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Cameroon: Prevention is Better than Cure
Cameroon: Prevention is Better than Cure
Table of Contents
  1. Overview
CrisisWatch 2018 June Trends & July Alerts
CrisisWatch 2018 June Trends & July Alerts
Briefing 101 / Africa

Cameroon: Prevention is Better than Cure

Cameroon’s apparent stability belies the variety of internal and external pressures threatening the country’s future. Without social and political change, a weakened Cameroon could become another flashpoint in the region.

I. Overview

Cameroon’s apparent stability and recent government reforms can no longer hide its vulnerabilities. While the government of President Paul Biya has manipulated the electoral system to his advantage, options for effective political expression by the opposition are minimal, social discontent is widespread and new security threats are emerging. The combination of external pressures (Boko Haram and the Central African Republic crisis) and long lasting internal social and political deadlock is a destabilising mix. Yet, ironically, for the moment, it is the principal source of support for the current regime; for the majority of Cameroonians, a preference for the devil they know – rather than any intrinsic appeal of the ruling party – is what seems to ensure a semblance of stability. To reduce the risk of violent crisis ahead of the next election in 2018, the government and opposition should set up a framework for dialogue and agree on a package of meaningful political and institutional reforms.

The key question for both local and foreign observers of Cameroon is always the same: how will the transition to a post-Biya political landscape play itself out? After 32 years as president, 81-year-old Paul Biya, reelected in 2011 for seven more years at the helm, does not seem ready to leave office in 2018. In 2010, the International Crisis Group outlined the weaknesses of Cameroon’s non-violent status quo and the dangerous consequences of a growing rift between the regime and society at large. Since then, vulnerabilities have deepened.

Despite accepting demands by opposition and civil society for some institutional reforms (new electoral code, creation of the Senate), the governing Cameroon People’s Democratic Movement (CPDM) party still dominates the political scene. Amid claims of electoral fraud, the outcome of the 2011 and 2013 elections resulted in only a residual role in parliament, towns and cities for opposition parties, reinforcing the notion that a change of power through the ballot box was improbable under the current dispensation.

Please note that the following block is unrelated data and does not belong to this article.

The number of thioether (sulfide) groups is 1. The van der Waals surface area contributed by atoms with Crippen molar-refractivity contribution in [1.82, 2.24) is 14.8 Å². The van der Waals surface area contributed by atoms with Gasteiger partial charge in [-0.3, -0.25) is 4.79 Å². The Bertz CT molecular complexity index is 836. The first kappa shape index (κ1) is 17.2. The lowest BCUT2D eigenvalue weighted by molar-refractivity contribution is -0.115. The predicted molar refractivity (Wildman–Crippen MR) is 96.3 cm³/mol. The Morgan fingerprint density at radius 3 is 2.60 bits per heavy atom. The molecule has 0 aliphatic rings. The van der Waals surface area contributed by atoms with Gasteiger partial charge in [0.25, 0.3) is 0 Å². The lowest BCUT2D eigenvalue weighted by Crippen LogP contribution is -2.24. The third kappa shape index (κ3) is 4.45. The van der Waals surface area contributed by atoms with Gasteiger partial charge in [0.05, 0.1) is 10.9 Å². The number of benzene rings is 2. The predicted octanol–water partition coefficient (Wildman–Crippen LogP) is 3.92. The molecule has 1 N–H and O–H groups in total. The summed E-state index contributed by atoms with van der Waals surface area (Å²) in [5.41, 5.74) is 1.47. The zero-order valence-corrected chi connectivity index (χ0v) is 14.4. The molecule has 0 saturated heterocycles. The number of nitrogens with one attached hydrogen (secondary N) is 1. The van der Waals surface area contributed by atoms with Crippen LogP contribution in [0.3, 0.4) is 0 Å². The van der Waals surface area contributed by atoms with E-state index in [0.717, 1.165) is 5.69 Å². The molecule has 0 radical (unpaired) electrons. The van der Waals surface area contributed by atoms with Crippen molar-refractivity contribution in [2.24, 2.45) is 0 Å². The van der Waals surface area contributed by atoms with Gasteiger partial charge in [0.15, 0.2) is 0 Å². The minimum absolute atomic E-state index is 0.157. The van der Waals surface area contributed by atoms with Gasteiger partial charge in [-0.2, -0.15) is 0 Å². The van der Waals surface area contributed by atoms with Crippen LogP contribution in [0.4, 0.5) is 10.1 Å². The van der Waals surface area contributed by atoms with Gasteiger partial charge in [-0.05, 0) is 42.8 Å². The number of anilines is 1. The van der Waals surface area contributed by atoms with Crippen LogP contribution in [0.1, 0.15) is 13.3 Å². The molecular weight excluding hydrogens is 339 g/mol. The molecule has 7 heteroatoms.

Despite the proliferation of media and non-governmental organisations (NGOs), civil society has lost the influence it had during the 1990s. Some local NGOs are under the sway of the regime while others are dependent on financial foreign assistance. Due to corruption, unemployment, and poverty, much of the NGO sector has turned into a market and consequently civil society’s influence on public policies is limited.

In addition, some pillars of the regime are cracking. Internal tensions are deepening in the CPDM while security forces are divided and under pressure. The expansion of attacks by Nigeria’s extremist Islamist group Boko Haram into northern Cameroon and the spillover of the Central African Republic crisis into eastern Cameroon are increasing the fragility of the security apparatus and may feed internal discontent.

The mix of external security challenges with political and social stagnation could prove potentially dangerous if there is an unmanaged transition. As shown by the 2011 and 2013 elections, neither the opposition nor civil society can serve as vehicles for social and political change in a context of a widening generation gap and massive youth unemployment. The bulk of the Cameroonian population is young (the average age is nineteen), often jobless, and views the ageing elite as the main cause of stagnation.